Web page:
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Are you making a specialty food?

What is Australian cuisine?

ipsedixit Jan 11, 2014 07:30 PM

Is there one, or a handful of, identifying or representative dish(es)?

  1. a
    Ama658 Jan 28, 2014 02:09 AM

    What a question! In addition to having lived in a few countries, I've worked in butcher shops in two suburbs here and run a cafe in Sydney.
    If you're talking general cuisine, I keep hearing it described as "Fusion" -- probably due to the significant Asian influence mixed with the strong british base. I think, though, there's a bit of friction and figuring it out right now as far as what real Australian Cuisine should be defined as :)
    Bangers & Mash are common, as are sausage rolls, meat pies, fish & chips. You've got typical pub grub galore.
    Sushi, roti, dim sum/yum cha, some great curries, excellent Thai food, I hear great things about the roti, etc.

    The produce markets can have a lot more of the Southeast Asian produce-- think rambutan, longan, lychee, durian, lotus root, a plethora of greens, a variety of mushrooms, etc. While game meats such as kangaroo and crocodile are available, my Aussie friends don't seem as keen on it. Lamb is big, as are snags (sausages) on the barbie with onions and tomato sauce. A Sausage Sizzle fundraiser is pretty common :) Prawns are well-loved, as is Barramundi.
    Lamingtons, pavlova, Anzac bikkies, and slices are popular desserts. Vanilla slice, caramel slice, and custard tarts all go down a treat. But, macarons and croquembouche and such have gotten a lot of press here the last couple of years as well.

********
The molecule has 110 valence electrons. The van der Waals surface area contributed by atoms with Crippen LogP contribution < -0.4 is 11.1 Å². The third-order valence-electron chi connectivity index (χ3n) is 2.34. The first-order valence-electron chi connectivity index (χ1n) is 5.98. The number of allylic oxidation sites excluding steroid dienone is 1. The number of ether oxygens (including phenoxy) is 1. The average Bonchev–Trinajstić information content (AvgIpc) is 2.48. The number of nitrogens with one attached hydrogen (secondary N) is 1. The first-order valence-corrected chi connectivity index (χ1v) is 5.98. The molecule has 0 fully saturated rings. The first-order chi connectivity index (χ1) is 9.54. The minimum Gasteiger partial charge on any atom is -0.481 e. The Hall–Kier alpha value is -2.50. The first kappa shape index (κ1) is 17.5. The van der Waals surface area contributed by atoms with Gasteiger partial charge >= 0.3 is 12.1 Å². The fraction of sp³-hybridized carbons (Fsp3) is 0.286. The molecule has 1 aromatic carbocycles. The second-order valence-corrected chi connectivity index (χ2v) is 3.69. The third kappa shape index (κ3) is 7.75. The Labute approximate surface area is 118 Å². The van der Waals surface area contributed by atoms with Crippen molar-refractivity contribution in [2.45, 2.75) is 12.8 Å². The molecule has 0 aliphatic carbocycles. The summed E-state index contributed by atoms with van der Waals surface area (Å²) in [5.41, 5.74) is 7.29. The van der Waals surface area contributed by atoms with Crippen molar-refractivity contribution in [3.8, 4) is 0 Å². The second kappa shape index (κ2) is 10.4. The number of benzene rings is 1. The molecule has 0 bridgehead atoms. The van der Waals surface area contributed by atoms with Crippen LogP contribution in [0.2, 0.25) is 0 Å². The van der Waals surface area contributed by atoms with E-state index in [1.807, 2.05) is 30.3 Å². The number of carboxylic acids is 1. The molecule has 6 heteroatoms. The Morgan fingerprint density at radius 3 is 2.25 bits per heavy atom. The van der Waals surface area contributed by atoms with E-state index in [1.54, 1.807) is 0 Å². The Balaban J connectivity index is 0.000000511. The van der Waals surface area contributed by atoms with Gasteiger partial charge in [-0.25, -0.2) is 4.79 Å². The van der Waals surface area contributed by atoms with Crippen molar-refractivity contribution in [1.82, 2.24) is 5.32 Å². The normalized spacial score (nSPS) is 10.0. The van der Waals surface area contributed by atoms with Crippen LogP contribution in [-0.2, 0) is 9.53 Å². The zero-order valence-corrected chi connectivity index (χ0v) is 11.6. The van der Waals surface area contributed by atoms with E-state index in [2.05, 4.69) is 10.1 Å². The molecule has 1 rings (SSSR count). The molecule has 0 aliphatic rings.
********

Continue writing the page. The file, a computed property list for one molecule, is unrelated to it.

Who can forget Vegemite? Love it or hate it, really. TimTams, Kinder or Cadbury chocolates, and I find Aussies love their Lollies (often gummy candies).

    Like any country, there's not just one dish or cuisine. What I don't find, sadly, is much of the south american, mexican, or african influence. It's growing, but I really miss a good TexMex resto sometimes ;)

    1. c
      ChervilGeorge Jan 26, 2014 08:16 AM

      It's been years since I lived there but dishes that made regular rotation were: meat pies, sausage rolls, pasties, fish and chips (shark), grilled prawns and fish, lobster (but I think we called it crayfish), grilled steaks (not beef) and roasted tomatoes, lamb prepared in all sorts of ways, full English breakfast, sautéed onions with everything, lamingtons, pavlova, interestingly flavoured crisps (potato chips) - tomato was my favourite, violet crumble candy bars.

      There weren't too many vegetables happening as I recall but I lived at the ocean, far from any town of significant population. We pretty much lived on seafood.

      Lamb was certainly the dominant meat of choice but it was not unusual to see horse or kangaroo on your plate. I don't remember beef having a presence where I lived.

      1. LotusRapper Jan 25, 2014 10:47 PM



        1. pikawicca Jan 13, 2014 12:31 PM

          Lamingtons. Yum!!!

          1. KarenDW Jan 12, 2014 04:50 PM

            My observation of the most common foods available: Meat pies, with properly cut mince; curry; seafood, especially shrimp/prawns, barramundi and flathead. Also lots of s.e. Asian influenced dishes.

            1. NE_Wombat Jan 12, 2014 03:30 PM